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Editor’s Note: There are three Democrats on the September 6 ballot to be the next Lt. Governor of Massachusetts. SOURCE asked questions of all three Democrats.

There are two Republican candidates for Lt. Governor on the September 6 ballot.

The winner on the Democratic ballot and the winner on the Republican ballot will appear on the November 8, 2022 ballot against the winner on the Republican ballot.

Registered voters can vote now by mai. There is early voting at the end of this month and individuals who are registered can vote on the day of the primary election on Tuesday, September 6. Those individuals not enrolled in any party, can select a Republican or a Democratic ballot, without enrolling in a party.

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SALEM – Kim Driscoll is the City of Salem’s 50th Mayor and the first woman to serve in the role. She has been reelected to the position five times by significant margins.

Her career includes work in Chelsea, as Chief Legal Counsel and Deputy City Manager, working to rebuild the city as it came out of receivership by helping to usher in inclusivity, equity, and accountability.

In 2003, just three years into her Salem City Council term, she knew her hometown deserved new leadership and transparency in City Hall. She won a tough, three-way race for Mayor in 2005, and since then, she has led on issues that matter most to our neighborhoods – COVID-19 response and recovery efforts, improving the city’s public schools as Chair of the School Committee, supporting housing affordability, boosting economic empowerment by supporting small businesses, leading on climate action and resiliency in a historic seaside community, and acting with a commitment to racial equity and inclusion at a time of national upheaval.

She is one of three Democrats running for Lieutenant Governor in Massachusetts. Her opponents are a state senator from Western Massachusetts and a state representative from the suburbs.

Mayor Driscoll came to Framingham for the Earth Day celebration in April, she made another stop to downtown Framingham this summer, and was the guest of honor at a fundraiser on her behalf at the home of City Council Chair Phil Ottaviani Jr. and School Committee Clark Valerie Ottaviani earlier this month.

She seeks to bring effective, equitable, and visionary leadership to Beacon Hill and empower cities and towns across Massachusetts. You can learn more about Driscoll and her campaign by visiting

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What is a key issue you would champion if elected Lt. Governor?

I’m running for Lt. Governor because we are at a crossroads. As Lt. Governor, in addition to being Chair of the Governor’s Council and the Local Government Advisory Council, I will amplify the issues of cities
and towns across the Commonwealth and be their partner and advocate.

The success of cities and towns relies on a strong state partner and the success of the Commonwealth relies on thriving neighborhoods. Many of the most important issues facing our Commonwealth, from
education and housing infrastructure and climate change, require action at the local level. I understand
this relationship and hope to play a strong role in operationalizing statewide policies in a manner that also
works for communities.

As Mayor, I have been an executive and on the ground leading on issues ranging from COVID response
and recovery, climate action, housing affordability, public education, and racial justice. I will bring this
experience, this foresight, and a willingness to collaborate with key stakeholders and community leaders,
to ensure we rebuild an equitable and inclusive Commonwealth. My top three priorities will be effective
and equitable COVID response and recovery, strong communities through housing affordability and
strengthening public education, and meaningful action to address the climate crisis.

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Many households in the Commonwealth are living paycheck to paycheck. How can you make Massachusetts affordable?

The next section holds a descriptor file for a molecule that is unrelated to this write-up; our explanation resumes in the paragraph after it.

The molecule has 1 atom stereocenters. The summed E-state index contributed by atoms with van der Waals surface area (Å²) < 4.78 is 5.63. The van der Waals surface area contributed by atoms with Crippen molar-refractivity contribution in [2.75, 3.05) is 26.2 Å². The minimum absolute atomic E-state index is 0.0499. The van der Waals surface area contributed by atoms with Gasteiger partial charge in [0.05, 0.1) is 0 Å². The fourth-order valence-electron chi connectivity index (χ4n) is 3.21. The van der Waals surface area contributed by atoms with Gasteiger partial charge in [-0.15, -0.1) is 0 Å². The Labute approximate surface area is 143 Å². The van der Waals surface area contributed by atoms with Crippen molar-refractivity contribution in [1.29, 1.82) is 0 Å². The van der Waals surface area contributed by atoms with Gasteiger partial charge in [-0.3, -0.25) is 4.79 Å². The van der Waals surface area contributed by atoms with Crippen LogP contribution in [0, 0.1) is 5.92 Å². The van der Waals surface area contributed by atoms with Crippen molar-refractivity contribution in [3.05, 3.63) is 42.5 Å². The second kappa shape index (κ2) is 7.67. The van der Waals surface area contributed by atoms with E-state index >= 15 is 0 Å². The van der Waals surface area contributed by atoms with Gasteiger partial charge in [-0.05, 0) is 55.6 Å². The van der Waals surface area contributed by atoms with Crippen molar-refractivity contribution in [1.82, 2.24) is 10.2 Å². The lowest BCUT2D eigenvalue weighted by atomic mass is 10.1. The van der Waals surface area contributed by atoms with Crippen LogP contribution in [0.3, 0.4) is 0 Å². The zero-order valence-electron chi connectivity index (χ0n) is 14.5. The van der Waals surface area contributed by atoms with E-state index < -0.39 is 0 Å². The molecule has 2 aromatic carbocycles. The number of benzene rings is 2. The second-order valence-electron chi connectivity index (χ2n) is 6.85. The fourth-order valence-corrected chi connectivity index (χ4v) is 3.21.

Affordability is a critical issue facing our Commonwealth, perhaps the single most important challenge we now face. The character of our state as a place of diversity is threatened as we become less accessible to working families. My father was a Navy veteran and my mother was an accountant’s assistant and an immigrant. I understand the struggles and challenges working people in Massachusetts face because their experience is my experience.

Our state government can take a number of concrete actions to address the affordability of living in
Massachusetts including addressing the cost of housing, access to transportation, and creation of
workforce and educational connections. One-third of our very low income residents spent more than one
third of their income on housing and for our extremely low income neighbors, it’s almost two thirds of their income. We must do better by incentivizing zoning reform, investing in affordable housing efforts, and boosting programs that connect residents with housing options – all steps we’ve undertaken in Salem and that could serve as a model for our state and for other municipalities.

Transportation is essential to connect individuals to job opportunities, which is why we must fix the MBTA and increase our commitment to other transportation innovations – like we did in Salem – including
complete streets, multi-modal and micro-transit, and on-demand public ride services. Lastly, as we’ve
done in Salem, we must leverage opportunities to invest in job pipeline training that is aligned to our
workforce needs, early college programs, and our regional worker investment programs. As Lt. Governor,
I would continue to champion the reforms working people need and work with each municipality on what
they need to provide relief to their residents.

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The MBTA is a mess. The Framingham/Worcester commuter rail is a good option but not very reliable. Not very frequent and has weather-related and other issues. What should be done to make it a reliable option for those of us who live in MetroWest especially with the Allston Multi-modal project looming?

The struggles and travails of the Framingham/Worcester line are largely identical to the struggles and
travails of the Newburyport/Rockport line, which serves Salem, including inconsistent service and
continual shut downs for repairs.

We knew the MBTA was falling apart long before a single train car caught on fire. Massachusetts deserves a world-class public transit system and we need to invest to make that happen. And we need to move forward on the long-term, aspirational changes – like electrification – that will ensure a more effective, efficient, reliable, and climate-friendly transit system.